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God’s Will: Can I Screw It Up?

With the flurry of activity going on in my life right now (and always, it seems), this has been a central question – a question that has, at times, held me hostage and rendered me useless with analysis paralysis. All I want is to be in God’s will, but what is that, and have I missed it, and am I doing the right thing, and if I did the right thing, why did it fail? Was that God’s will? Was God’s will for me to fail? What if His will is for me to never know what His will is?

Ugh.

Appropriately, when I caught sight of an email from Relevant Magazine with the header “What If I Miss God’s Will?”, I had to click for a quick looksie. This linked me over to an article by Michael Hidalgo: “What If I Miss God’s Will: Is it possible for us to screw up a divine plan?” 

The article is a quick but potent discussion around the question, “If God wants us to be in His will and to do His will, then why is knowing His will so difficult?”

He goes on to explain how asking questions of this nature, while good, can certainly cause some hiccups:

“Often, our questions about God’s will are rooted in two things. First is our desire for a secure future. We believe if we are in God’s will, then our life ahead promises rather smooth sailing. Second, we hope to please God. We believe if we are in God’s will, He will be pleased with us and we can avoid any unnecessary punishment.”

Yep. So there it is again: Me thinking I’m trying to let God run my life while still trying to control the outcome. If I do X for God, then I can expect Y. But someone told me long ago that God doesn’t do math… while x+y might = z in earthly algebra, God’s outcomes are infinite: x+y COULD equal z… or t or sdf or d or some letter we haven’t even created yet.

Again, ugh.

The article continues by likening this viewpoint to fatalism, saying,

“Just knowing God’s plan for us seems impossible, but we hope we can find it someway, somehow. We convince ourselves God has a determined plan for us, and it is far beyond our ability to control. This belief suggests God is a deterministic deity who has planned out every single step we are supposed to take, the order in which we are to take them and the time we are to take them. Many of us have spent countless hours praying about and seeking out these steps. Deep inside, we worry about choosing what is not God’s will; believing if we miss it God will be upset with us.”

It’s a sad realization, but it’s true. To continue in this line of thinking that we must figure out God’s will then act on it reduces Him to a detached Deistic watchmaker god who set everything into motion and too bad for you if you didn’t find your path. But, in reality, to know God means you know He loves you and created You to reflect His splendor. He sent His son to die for you and has called you His son/daughter. 1 John 3:1 says, “See what kind of love the Father has given to us, that we should be called children of God; and so we are.” Then read Matthew 7:7-11, “If you then, who are evil, know how to give good gifts to your children, how much more will your Father who is in heaven give good things to those who ask him!” Oh, and the classic Jeremiah 29:11-14, “For I know the plans I have for you, declares the Lord, plans for welfare and not for evil, to give you a future and a hope. Then you will call upon me and come and pray to me, and I will hear you. You will seek me and find me, when you seek me with all your heart…”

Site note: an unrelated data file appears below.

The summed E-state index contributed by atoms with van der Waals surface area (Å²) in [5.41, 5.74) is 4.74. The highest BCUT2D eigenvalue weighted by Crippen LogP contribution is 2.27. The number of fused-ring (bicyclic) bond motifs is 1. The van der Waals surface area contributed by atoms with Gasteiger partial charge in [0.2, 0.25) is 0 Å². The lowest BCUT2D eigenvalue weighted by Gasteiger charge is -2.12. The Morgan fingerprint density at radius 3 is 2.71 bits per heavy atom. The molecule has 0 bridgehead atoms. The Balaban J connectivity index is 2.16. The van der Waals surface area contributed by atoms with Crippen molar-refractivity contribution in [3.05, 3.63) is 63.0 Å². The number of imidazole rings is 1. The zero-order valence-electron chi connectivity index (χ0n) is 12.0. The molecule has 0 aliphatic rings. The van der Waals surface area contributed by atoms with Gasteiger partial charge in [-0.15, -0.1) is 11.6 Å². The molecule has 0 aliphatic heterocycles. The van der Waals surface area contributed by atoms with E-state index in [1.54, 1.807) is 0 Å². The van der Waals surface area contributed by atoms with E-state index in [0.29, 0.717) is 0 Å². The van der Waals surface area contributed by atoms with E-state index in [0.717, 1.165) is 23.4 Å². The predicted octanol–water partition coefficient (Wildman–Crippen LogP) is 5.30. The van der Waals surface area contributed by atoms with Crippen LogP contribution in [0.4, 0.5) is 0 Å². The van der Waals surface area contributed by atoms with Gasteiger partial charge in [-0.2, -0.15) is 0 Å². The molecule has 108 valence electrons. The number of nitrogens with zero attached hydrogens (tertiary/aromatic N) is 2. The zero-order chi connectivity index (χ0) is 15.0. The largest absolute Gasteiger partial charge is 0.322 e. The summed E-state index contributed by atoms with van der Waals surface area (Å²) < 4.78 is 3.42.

Did you catch that? We seek Him and His heart with all we are, and we will find Him. Not “you will seek my will…”, “me.” He guarantees that He has plans for our “welfare and not evil, to give [us] a future and a hope.” He does not guarantee that that future is pain-free or rolling in wealth, but whatever it is, it is for our welfare. God gives good gifts because He is a good father, He is sufficient, and His timing and purpose is always perfect.

Even if it’s not what we want.

The article concludes with a rather novel statement (to me, at least). Hildalgo says,

“God’s will, or what God wants, is the reconciliation of all things on earth or and in heaven. God’s will, what God desires, is that all men and women would be saved, and that none would suffer. God’s deep desire is the redemption, renewal and restoration of all things. He wants this so badly that Jesus shed his blood and gave his life so that He could restore peace and wholeness to our broken world.”

In short, God’s will is for the redemption and “renewal of all things.” Which means (drumroll please…): “We do not have to grope about blindly in prayer hoping we hit some cosmic bullseye called God’s will. We are freed to ask, ‘Will this decision allow me to participate more fully in God’s redemptive work in this world?'”

Sounds easy enough.

We must learn to want what He wants, and that can only be revealed by spending time with Him, developing an intimate relationship, and hearing His heartbeat. I think a day comes when we need to really sit and look God in the face. We need to remove the mirror we’ve covered Him with, take off the me-centric lenses, and fall at His feet with hands open.

Papa God, I am so sorry for continually trying to control my life and Your will for it. I lay it all down today, please help me leave it here. My hands are open – take what You will and give what You will. There’s nothing I hold on to. You are sufficient for me. You created us all solely to worship and glorify You – teach me what that looks like to You and help me to do it to the best of my ability. Show me how each decision I make allows me to partner with You and Your redemptive work in this world, and help me to have the discernment and courage to step away from the things that would block our partnership and relationship. Amen.

And with that, I leave you with the following meditation:

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